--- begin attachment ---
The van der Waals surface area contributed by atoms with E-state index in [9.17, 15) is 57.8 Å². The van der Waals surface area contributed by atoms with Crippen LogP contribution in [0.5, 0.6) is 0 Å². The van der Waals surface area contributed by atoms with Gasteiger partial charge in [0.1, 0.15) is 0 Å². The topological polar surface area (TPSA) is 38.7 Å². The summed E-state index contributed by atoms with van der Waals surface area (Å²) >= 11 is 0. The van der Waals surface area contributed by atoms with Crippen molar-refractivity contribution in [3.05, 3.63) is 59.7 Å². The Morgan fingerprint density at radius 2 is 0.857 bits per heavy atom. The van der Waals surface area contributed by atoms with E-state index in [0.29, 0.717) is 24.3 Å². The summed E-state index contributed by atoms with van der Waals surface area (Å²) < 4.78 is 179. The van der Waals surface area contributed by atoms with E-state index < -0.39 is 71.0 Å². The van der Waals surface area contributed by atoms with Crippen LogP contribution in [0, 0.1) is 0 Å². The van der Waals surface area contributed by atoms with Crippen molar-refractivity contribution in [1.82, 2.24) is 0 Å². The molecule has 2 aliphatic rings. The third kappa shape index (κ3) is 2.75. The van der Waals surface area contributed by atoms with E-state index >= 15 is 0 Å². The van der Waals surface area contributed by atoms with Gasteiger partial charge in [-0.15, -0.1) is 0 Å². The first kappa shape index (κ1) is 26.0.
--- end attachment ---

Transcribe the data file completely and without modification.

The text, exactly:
The van der Waals surface area contributed by atoms with E-state index in [9.17, 15) is 57.8 Å². The van der Waals surface area contributed by atoms with Crippen LogP contribution in [0.5, 0.6) is 0 Å². The van der Waals surface area contributed by atoms with Gasteiger partial charge in [0.1, 0.15) is 0 Å². The topological polar surface area (TPSA) is 38.7 Å². The summed E-state index contributed by atoms with van der Waals surface area (Å²) >= 11 is 0. The van der Waals surface area contributed by atoms with Crippen molar-refractivity contribution in [3.05, 3.63) is 59.7 Å². The Morgan fingerprint density at radius 2 is 0.857 bits per heavy atom. The van der Waals surface area contributed by atoms with E-state index in [0.29, 0.717) is 24.3 Å². The summed E-state index contributed by atoms with van der Waals surface area (Å²) < 4.78 is 179. The van der Waals surface area contributed by atoms with E-state index < -0.39 is 71.0 Å². The van der Waals surface area contributed by atoms with Crippen LogP contribution in [0, 0.1) is 0 Å². The van der Waals surface area contributed by atoms with Crippen molar-refractivity contribution in [1.82, 2.24) is 0 Å². The molecule has 2 aliphatic rings. The third kappa shape index (κ3) is 2.75. The van der Waals surface area contributed by atoms with E-state index >= 15 is 0 Å². The van der Waals surface area contributed by atoms with Gasteiger partial charge in [-0.15, -0.1) is 0 Å². The first kappa shape index (κ1) is 26.0.